06 November 2005

A New Constitution For Colorado?

Ed Quillen, a Denver Post columnist, has once again made a shrewd observation. Colorado's Constitution is long overdue for a bottom up overhaul. It probably won't happen, but our current document is a real mess. It is long and mostly contains stuff that doesn't need to be enshrined in the constitution, rather than mere state law. The table of contents reads:

Preamble (1 section)
I Boundaries (1 section)
II Bill of Rights (33 sections)
III Distribution of Powers (1 section)
IV Executive Department (23 sections)
V Legislative Department (53 sections)
VI Judicial Department (26 sections)
VII Suffrage and Elections (12 sections)
VIII State Institutions (5 sections)
IX Education (17 sections)
X Revenue (21 sections)
XI Public Indebtedness (10 sections)
XII Officers (15 sections)
XIII Impeachments (3 sections)
XIV Counties (20 sections)
XV Corporations (15 sections)
XVI Mining and Irrigation (8 sections)
XVII Militia (5 sections)
XVIII Miscellaneous (15 sections)
XIX Amendments (2 sections)
XX Home Rule Cities and Towns (13 sections)
XXI Recall from Office (4 sections)
XXII Intoxicating Liquors (1 section)
XXIII Publication of Legal Advertising (1 section)
XXIV Old Age Pensions (9 sections)
XXV Public Utilities (1 section)
XXVI Nuclear Detonations (5 sections)
XXVII Great Outdoors Colorado Program (11 sections)
XXVIII Campaign and Political Finance (14 sections)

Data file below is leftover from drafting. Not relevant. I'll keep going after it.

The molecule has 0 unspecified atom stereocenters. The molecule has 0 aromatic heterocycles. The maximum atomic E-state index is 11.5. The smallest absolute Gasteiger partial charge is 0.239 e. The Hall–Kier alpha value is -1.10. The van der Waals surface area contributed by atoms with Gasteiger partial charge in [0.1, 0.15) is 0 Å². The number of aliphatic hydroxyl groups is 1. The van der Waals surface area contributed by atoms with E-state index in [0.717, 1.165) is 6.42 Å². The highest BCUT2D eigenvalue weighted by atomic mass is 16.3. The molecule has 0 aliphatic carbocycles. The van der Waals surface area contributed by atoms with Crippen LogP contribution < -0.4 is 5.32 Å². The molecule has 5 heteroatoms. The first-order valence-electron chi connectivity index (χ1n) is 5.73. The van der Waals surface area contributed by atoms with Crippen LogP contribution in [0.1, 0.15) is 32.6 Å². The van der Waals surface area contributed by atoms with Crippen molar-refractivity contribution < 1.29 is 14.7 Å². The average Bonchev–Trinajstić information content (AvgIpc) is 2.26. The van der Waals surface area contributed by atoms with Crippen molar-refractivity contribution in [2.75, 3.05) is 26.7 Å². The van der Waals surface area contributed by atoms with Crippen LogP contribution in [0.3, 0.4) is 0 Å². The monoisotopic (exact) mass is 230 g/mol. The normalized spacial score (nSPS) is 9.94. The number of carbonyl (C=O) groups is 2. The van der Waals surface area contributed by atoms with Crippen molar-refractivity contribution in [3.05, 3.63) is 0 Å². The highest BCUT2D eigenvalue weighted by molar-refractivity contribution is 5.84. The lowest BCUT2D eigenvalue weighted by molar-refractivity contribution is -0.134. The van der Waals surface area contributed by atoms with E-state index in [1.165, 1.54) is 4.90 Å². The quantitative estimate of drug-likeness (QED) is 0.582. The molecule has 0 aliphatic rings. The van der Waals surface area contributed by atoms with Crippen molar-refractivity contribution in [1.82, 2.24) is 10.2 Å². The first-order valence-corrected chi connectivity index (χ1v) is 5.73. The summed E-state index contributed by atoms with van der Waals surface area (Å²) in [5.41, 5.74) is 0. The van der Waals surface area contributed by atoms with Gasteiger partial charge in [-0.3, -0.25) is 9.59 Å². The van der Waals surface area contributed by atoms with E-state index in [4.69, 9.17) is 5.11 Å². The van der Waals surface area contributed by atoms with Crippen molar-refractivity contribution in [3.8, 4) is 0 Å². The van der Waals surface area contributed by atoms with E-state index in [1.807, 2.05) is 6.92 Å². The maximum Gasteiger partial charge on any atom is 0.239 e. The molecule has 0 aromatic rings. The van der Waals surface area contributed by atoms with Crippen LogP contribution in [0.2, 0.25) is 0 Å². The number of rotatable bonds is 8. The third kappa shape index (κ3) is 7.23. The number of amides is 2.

Schedule (22 sections)

To start with, every article, with the exception of Article XIX (Amendments), after Article VII, ought to be dispensed with or converted into state law.

Also, while I am at it, I will note a particular egregious bit of intellectual property abuse in the State of Colorado from the Secretary of State's website:

Colorado Revised Statutes
Colorado Revised Statutes are made available for public use by the Committee on Legal Services of the Colorado General Assembly through a contractual arrangement with the LexisNexis Group which prepares and maintains the link below. The statutes are copyrighted by the state of Colorado (please see §2-5-115, C.R.S.). In addition, any person wishing to reprint and distribute all or a substantial part of the statutes in either printed or electronic format must obtain prior permission of the Committee on Legal Services; permission is not required to reprint fewer than 200 sections of C.R.S. (please see §2-5-118, C.R.S.).

What sort of totalitarian state is Colorado that it is a crime to distribute its laws to the people without state permission?

1 comment:

Off Colfax said...

Maybe it needs to be done, but I'll be damned if I can understand the current version enough to even think about volunteering for the task.